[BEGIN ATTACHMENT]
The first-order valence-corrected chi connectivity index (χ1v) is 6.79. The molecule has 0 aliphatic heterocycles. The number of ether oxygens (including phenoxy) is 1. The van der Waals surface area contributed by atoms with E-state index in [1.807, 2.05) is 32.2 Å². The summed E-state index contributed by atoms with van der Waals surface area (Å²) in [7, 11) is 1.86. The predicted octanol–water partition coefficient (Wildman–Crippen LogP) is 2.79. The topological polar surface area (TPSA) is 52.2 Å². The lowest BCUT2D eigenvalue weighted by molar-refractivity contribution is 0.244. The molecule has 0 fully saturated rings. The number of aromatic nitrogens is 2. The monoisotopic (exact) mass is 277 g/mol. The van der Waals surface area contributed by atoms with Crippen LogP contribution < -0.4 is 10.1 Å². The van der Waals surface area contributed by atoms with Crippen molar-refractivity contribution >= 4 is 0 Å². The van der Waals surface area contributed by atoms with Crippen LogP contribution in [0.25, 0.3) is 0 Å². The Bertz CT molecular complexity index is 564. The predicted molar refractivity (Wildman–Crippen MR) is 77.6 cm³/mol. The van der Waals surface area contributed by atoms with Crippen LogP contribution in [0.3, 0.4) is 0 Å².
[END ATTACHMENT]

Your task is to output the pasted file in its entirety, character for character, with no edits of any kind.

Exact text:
The first-order valence-corrected chi connectivity index (χ1v) is 6.79. The molecule has 0 aliphatic heterocycles. The number of ether oxygens (including phenoxy) is 1. The van der Waals surface area contributed by atoms with E-state index in [1.807, 2.05) is 32.2 Å². The summed E-state index contributed by atoms with van der Waals surface area (Å²) in [7, 11) is 1.86. The predicted octanol–water partition coefficient (Wildman–Crippen LogP) is 2.79. The topological polar surface area (TPSA) is 52.2 Å². The lowest BCUT2D eigenvalue weighted by molar-refractivity contribution is 0.244. The molecule has 0 fully saturated rings. The number of aromatic nitrogens is 2. The monoisotopic (exact) mass is 277 g/mol. The van der Waals surface area contributed by atoms with Crippen LogP contribution < -0.4 is 10.1 Å². The van der Waals surface area contributed by atoms with Crippen molar-refractivity contribution >= 4 is 0 Å². The van der Waals surface area contributed by atoms with Crippen LogP contribution in [0.25, 0.3) is 0 Å². The Bertz CT molecular complexity index is 564. The predicted molar refractivity (Wildman–Crippen MR) is 77.6 cm³/mol. The van der Waals surface area contributed by atoms with Crippen LogP contribution in [0.3, 0.4) is 0 Å².